Wednesday, February 23, 2011

Why Homeschool?

While I didn't write all of the following words, they clearly communicate the reasons why  homeschooling is the choice for our family... 

(PS- The I’s and We’s below kinda bug me…but sometimes I am applying homeschooling to Brandon and I and sometimes just myself, as I will be the one homeschooling.)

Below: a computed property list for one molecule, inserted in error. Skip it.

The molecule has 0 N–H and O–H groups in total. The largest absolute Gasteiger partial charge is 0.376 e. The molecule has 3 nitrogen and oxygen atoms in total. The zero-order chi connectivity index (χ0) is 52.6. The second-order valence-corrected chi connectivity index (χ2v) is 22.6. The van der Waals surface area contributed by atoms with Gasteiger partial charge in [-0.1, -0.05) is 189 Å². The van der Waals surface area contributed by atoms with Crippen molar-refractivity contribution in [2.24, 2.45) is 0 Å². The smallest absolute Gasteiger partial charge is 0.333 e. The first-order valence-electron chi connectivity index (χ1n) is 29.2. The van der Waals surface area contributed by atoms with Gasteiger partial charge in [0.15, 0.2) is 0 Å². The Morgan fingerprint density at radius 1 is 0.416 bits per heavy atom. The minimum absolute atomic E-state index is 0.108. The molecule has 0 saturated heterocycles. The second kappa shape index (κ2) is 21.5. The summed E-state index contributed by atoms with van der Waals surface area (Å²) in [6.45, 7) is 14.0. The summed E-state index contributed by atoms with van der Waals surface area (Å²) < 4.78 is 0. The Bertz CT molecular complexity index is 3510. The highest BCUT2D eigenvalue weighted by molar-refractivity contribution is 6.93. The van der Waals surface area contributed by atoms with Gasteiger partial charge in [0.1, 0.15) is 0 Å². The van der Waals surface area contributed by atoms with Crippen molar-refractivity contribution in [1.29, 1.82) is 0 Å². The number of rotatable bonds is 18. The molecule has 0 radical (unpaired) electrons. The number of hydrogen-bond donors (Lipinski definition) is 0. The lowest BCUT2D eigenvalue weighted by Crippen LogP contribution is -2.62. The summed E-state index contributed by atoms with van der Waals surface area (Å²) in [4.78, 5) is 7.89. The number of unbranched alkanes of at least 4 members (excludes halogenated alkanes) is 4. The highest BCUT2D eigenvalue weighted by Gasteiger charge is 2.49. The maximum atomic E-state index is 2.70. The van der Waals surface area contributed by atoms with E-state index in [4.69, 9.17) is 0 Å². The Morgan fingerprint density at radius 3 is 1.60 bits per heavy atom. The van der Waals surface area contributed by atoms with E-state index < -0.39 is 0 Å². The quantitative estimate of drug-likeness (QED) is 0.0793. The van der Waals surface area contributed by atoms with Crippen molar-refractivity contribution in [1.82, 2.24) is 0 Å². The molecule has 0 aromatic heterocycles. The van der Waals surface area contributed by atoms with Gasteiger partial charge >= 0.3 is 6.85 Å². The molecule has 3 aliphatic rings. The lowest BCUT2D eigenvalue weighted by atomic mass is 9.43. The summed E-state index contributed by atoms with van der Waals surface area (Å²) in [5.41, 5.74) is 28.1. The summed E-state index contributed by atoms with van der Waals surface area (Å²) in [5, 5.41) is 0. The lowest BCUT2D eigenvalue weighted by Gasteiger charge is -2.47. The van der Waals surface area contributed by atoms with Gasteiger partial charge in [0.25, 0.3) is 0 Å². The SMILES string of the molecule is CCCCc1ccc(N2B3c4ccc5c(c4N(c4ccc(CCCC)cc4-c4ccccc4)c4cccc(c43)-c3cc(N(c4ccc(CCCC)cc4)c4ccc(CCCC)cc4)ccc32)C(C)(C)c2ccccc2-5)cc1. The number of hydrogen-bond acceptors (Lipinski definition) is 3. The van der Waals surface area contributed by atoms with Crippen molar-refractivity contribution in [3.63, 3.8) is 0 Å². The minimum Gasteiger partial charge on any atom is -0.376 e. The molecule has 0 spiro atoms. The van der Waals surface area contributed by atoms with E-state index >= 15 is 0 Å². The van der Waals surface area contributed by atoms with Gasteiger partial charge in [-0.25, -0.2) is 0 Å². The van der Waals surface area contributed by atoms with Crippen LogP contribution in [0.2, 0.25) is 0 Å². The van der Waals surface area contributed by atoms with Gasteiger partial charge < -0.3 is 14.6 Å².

1. God. This is the number one reason: I am called.  God has put this on my heart time and time again.  I know this is the direction He is taking our family.  While following  His lead is sometimes the road less traveled, it is the way we strive to go!  Starting with the Word, the bible lays it out with several verses. Ephesians 6:4 states: "Fathers, do not exasperate your children; instead, bring them up in the training and instruction of the Lord." Deut. 4:9 says "Only be careful, and watch yourselves closely so that you do not forget the things your eyes have seen or let them slip from your heart as long as you live. Teach them to your children and to their children after them." Proverbs 1:7 "The fear of the Lord is the beginning of knowledge." Deut. 6:5-7 says "Love the LORD your God with all your heart and with all your soul and with all your strength. These commandments that I give you today are to be upon your hearts. Impress them on your children. Talk about them when you sit at home and when you walk along the road, when you lie down and when you get up."  So, how am I to teach my children when we sit at home, when we walk along the road, when we lie down and when we get up if they are gone all day long? How can I hide God's word in their heart if most of the opportunities happen when they are at school? How can I truly impress upon their hearts if I only see them at dinner and at bedtime?  2 Cor 10:5 says "...bringing every thought into captivity to the obedience of Christ" How can I make sure they learn to bring every thought captive to Christ if they are spending 80% of their day with someone else?  Isaiah 38:9 "The father to the children shall make known thy truth."  And finally, Romans 12:2 "And do not be conformed to this world, but be transformed by the renewing of your mind, that you may prove what is that good and acceptable and perfect will of God." I had to let go of preconceived notions of what I thought homeschooling looked like and realize that I do not answer to this world, but to Christ.  The Message states it this way: "So here's what I want you to do, God helping you: Take your everyday, ordinary life—your sleeping, eating, going-to-work, and walking-around life—and place it before God as an offering. Embracing what God does for you is the best thing you can do for Him. Don't become so well-adjusted to your culture that you fit into it without even thinking. Instead, fix your attention on God. You'll be changed from the inside out. Readily recognize what He wants from you, and quickly respond to it. God brings the best out of you, developing well-formed maturity in you." Again, it came down to time: how can I teach my kids if they are not with me during the everyday ordinary comings and goings?